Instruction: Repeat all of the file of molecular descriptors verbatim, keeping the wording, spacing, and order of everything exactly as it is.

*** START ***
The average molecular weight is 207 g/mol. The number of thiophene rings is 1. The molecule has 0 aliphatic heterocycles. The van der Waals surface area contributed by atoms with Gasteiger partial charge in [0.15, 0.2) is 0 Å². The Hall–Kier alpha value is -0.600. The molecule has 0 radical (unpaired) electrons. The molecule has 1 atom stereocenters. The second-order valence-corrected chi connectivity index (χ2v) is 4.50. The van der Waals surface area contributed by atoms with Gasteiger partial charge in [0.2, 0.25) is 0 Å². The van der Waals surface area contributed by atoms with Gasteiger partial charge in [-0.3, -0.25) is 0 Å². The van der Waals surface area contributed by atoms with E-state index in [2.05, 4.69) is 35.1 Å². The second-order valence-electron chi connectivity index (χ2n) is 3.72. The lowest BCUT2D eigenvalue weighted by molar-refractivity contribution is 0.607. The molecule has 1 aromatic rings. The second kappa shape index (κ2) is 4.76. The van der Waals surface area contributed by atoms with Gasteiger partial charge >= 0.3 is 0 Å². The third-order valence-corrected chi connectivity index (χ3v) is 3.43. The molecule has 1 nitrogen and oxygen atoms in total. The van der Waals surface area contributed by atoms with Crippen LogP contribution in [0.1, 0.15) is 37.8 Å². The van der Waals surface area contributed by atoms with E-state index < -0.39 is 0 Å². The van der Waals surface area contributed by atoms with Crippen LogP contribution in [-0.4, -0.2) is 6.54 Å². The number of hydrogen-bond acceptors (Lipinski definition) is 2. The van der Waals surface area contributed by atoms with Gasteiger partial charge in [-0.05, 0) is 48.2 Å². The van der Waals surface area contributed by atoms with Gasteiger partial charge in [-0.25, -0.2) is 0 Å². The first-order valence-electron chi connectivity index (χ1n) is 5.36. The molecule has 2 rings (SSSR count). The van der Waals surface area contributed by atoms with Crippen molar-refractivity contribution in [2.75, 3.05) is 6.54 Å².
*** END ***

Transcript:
The average molecular weight is 207 g/mol. The number of thiophene rings is 1. The molecule has 0 aliphatic heterocycles. The van der Waals surface area contributed by atoms with Gasteiger partial charge in [0.15, 0.2) is 0 Å². The Hall–Kier alpha value is -0.600. The molecule has 0 radical (unpaired) electrons. The molecule has 1 atom stereocenters. The second-order valence-corrected chi connectivity index (χ2v) is 4.50. The van der Waals surface area contributed by atoms with Gasteiger partial charge in [0.2, 0.25) is 0 Å². The van der Waals surface area contributed by atoms with Gasteiger partial charge in [-0.3, -0.25) is 0 Å². The van der Waals surface area contributed by atoms with E-state index in [2.05, 4.69) is 35.1 Å². The second-order valence-electron chi connectivity index (χ2n) is 3.72. The lowest BCUT2D eigenvalue weighted by molar-refractivity contribution is 0.607. The molecule has 1 aromatic rings. The second kappa shape index (κ2) is 4.76. The van der Waals surface area contributed by atoms with Gasteiger partial charge >= 0.3 is 0 Å². The third-order valence-corrected chi connectivity index (χ3v) is 3.43. The molecule has 1 nitrogen and oxygen atoms in total. The van der Waals surface area contributed by atoms with Crippen LogP contribution in [0.1, 0.15) is 37.8 Å². The van der Waals surface area contributed by atoms with E-state index < -0.39 is 0 Å². The van der Waals surface area contributed by atoms with Crippen LogP contribution in [-0.4, -0.2) is 6.54 Å². The number of hydrogen-bond acceptors (Lipinski definition) is 2. The van der Waals surface area contributed by atoms with Gasteiger partial charge in [-0.05, 0) is 48.2 Å². The van der Waals surface area contributed by atoms with Gasteiger partial charge in [-0.25, -0.2) is 0 Å². The first-order valence-electron chi connectivity index (χ1n) is 5.36. The molecule has 2 rings (SSSR count). The van der Waals surface area contributed by atoms with Crippen molar-refractivity contribution in [2.75, 3.05) is 6.54 Å².